As we just discovered, the lifetime cost of smartphones is enough to make you question the meaning of life.
But why are prices so high and seemingly on the rise when the cost of data transfer should be declining? For starters, there is a lack of competition to keep prices down.
In fact, there are only four legitimate mobile national network operators left in the U.S.:
- Verizon (149 million subscribers)
- AT&T Mobility (138.8 million subscribers)
- T-Mobile (owned by the German Deutsche Telekom) (70.7 million subscribers)
- Sprint (54 million subscribers)
These four own a majority of the wireless spectrum from which almost all mobile/data plans in the U.S. run. There are a few other smaller network operators such as U.S. Cellular (with about 5 million subscribers) – but it’s probably only a matter of time before they are bought up by the big 4. Consolidation is the trend, because consolidation = lack of price competition and more wireless spectrum gained by the buyer.
Except, when it comes to MVNO’s.
What is an MVNO?
MVNO = mobile virtual network operators.
MVNO’s do not own wireless spectrum, like the big 4 do. They buy up wholesale network access from the big 4 at low rates. And then charge customers whatever they like.
Most MVNO’s know they can’t compete with the big 4 directly:
a. they don’t have their own network, so what is their selling point?
b. they don’t have huge ad budgets
So who do MVNO’s compete with? Each other. And what do they compete on? Price (almost all MVNO plans are prepaid plans), and therefore, they run on extremely low margins. As a cost conscious consumer, you win. You aren’t paying for a brand name, huge ad campaigns and associated acquisition costs, subsidized expensive smartphones, deadbeat customers who don’t pay (most MVNO’s are prepaid), retail stores with staff, the cost of building new towers, servers, and a huge network, or any of that stuff.
You pay slightly above the wholesale rates at which network access is bought by the MVNO.
In fact, customers of the big carriers were found to pay about 3.4X the amount of customers of MVNO’s. And if you’re smart about choosing an MVNO plan, that difference is more like 10X.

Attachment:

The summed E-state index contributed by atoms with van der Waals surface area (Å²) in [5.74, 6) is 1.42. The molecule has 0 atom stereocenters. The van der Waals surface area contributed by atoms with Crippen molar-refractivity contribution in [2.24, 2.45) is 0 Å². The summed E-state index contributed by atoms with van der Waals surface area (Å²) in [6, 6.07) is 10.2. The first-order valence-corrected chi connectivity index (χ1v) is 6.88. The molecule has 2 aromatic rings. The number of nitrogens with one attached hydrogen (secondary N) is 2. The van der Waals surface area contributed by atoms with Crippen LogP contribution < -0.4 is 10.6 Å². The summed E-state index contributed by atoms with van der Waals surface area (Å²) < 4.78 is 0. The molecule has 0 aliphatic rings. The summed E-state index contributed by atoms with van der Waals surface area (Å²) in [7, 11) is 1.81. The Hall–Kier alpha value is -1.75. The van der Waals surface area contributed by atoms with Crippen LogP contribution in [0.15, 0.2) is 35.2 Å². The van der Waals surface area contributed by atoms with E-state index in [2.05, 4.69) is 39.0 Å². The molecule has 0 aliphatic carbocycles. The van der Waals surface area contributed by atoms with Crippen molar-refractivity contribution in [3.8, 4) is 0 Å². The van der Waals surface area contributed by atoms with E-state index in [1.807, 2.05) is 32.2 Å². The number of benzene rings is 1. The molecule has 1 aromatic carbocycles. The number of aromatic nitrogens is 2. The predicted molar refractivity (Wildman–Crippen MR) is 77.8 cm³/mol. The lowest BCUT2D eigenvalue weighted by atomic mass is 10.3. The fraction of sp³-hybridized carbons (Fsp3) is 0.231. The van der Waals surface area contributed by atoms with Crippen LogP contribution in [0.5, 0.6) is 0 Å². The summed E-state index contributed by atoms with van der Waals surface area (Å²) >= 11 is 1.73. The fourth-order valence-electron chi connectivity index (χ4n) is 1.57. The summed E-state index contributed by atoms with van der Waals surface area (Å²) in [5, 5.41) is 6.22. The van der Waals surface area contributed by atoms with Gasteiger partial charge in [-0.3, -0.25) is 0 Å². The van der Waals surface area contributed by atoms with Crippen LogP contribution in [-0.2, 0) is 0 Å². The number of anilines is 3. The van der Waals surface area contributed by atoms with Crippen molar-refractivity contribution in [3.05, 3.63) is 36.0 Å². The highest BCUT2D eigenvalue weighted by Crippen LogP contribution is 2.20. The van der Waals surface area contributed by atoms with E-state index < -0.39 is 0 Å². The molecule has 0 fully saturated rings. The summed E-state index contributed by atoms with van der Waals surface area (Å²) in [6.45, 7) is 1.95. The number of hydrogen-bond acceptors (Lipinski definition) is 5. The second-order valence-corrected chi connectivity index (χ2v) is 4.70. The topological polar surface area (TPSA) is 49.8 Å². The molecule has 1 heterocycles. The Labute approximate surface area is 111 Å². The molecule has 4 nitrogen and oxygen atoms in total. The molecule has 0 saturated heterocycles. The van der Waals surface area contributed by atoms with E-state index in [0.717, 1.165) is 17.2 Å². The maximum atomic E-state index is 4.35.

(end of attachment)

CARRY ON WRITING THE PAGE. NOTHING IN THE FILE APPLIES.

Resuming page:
And here’s the beautiful thing. You’re using the same damn networks!
- Republic Wireless, Virgin Mobile (owned by Sprint), and Boost (also owned by Sprint) – all run off of Sprint’s network. Republic also runs off of T-Mobile.
- Airvoice? AT&T.
- PagePlus and Xfinity Mobile? Verizon.
- Tracfone, Net10, and Straight Talk (all owned by America Movil)? They run off of Verizon, AT&T, Sprint, and T-Mobile, depending on phone and location.
So that “reliability” that the big 4 touts in their ad campaigns is really just an MVNO away.
MVNO’s Fulfill Most Needs & Most Wants (Very Cheaply)
Here’s what I want in a mobile phone plan:
- decent amount of cheap talk/text minutes, so I don’t run out
- a reliable phone with touchscreen and a camera and decent battery life
- memory enhancement capabilities (memory card upgrade), so I can turn the phone in to an mp3 player with a huge library
- wifi capabilities so I can stop at a free wifi hotspot and jump on the web, if needed
Lets put it in the perspective I mentioned in the last article. Up until the mid 90’s, in the entire history of the human race, very few people had a phone at all. And when they did, it didn’t have mp3, touchscreen, or wifi capabilities. Just numbers and a call and power button. And for this phone that was no more advanced than a home phone, they paid $50+ per month for service.
20 years later, all of those wants I listed (above and beyond mid 90’s cell phone capabilities) can now be had for notably less than $10 per month! Paying $115 per month for a smartphone plan seems absurd, when you look at it from that perspective.
A List of the Best & Cheapest Prepaid Plans from MVNO’s
I decided to put together a list of the cheapest prepaid MVNO plans to get you started. This list blends the largest companies with the best reputations and most affordable plans.
These plans (outside of Republic Wireless) are really designed for those who use limited mobile data, in order to keep costs low, paired with wifi. If, instead, you’re looking for more data-heavy plans (including the big 4), check out my articles on the cheapest data plans and the cheapest mobile WiFi hotspots.
|MVNO||Network(s) Used||Cheapest Prepaid Plan||Notes|
|Xfinity Mobile||Verizon||$0/mo. min for unlimited talk & text, + 200MB data (you pay taxes). Beyond that, 2 different pricing options.||Outstanding deal for low data use, with flexibility to add data if needed. Must be within an Xfinity service area to be eligible.|
|Tracfone||AT&T, Verizon, T-Mobile, Sprint||$6.66/mo. min., pricing plans vary.||Get a "triple minutes for life" phone to cut cost of minutes.|
|Republic Wireless||Wifi, then Sprint or T-Mobile||$15/mo. unlimited talk/text/wifi data. (you can add data from there)||Uses wifi, then switches to Sprint or T-Mobile. Can now bring your own phone.|
|FreedomPop||Wifi, then Sprint||$0/month, including unlimited talk, text, and 500 MB data||Uses wifi, then switches to Sprint.|
|Simple Mobile||T-Mobile||$25/mo., includes unlimited talk, text, 1 GB|
|PagePlus||Verizon||$2.50/mo. min. $0.04-$0.10/min., $0.05/SMS, $0.10/MB||With America Movil purchase, changes are likely ahead on pricing.|
|Airvoice||AT&T||$3.33/mo. min. $0.10/voice, $0.10/SMS, $0.066/MB. Pay as you go plan also available.||You can actually run an iPhone with Airvoice.|
- Which MVNO or prepaid wireless plan do you use, and how much are you paying?
- Do you refuse to use an MVNO? Why?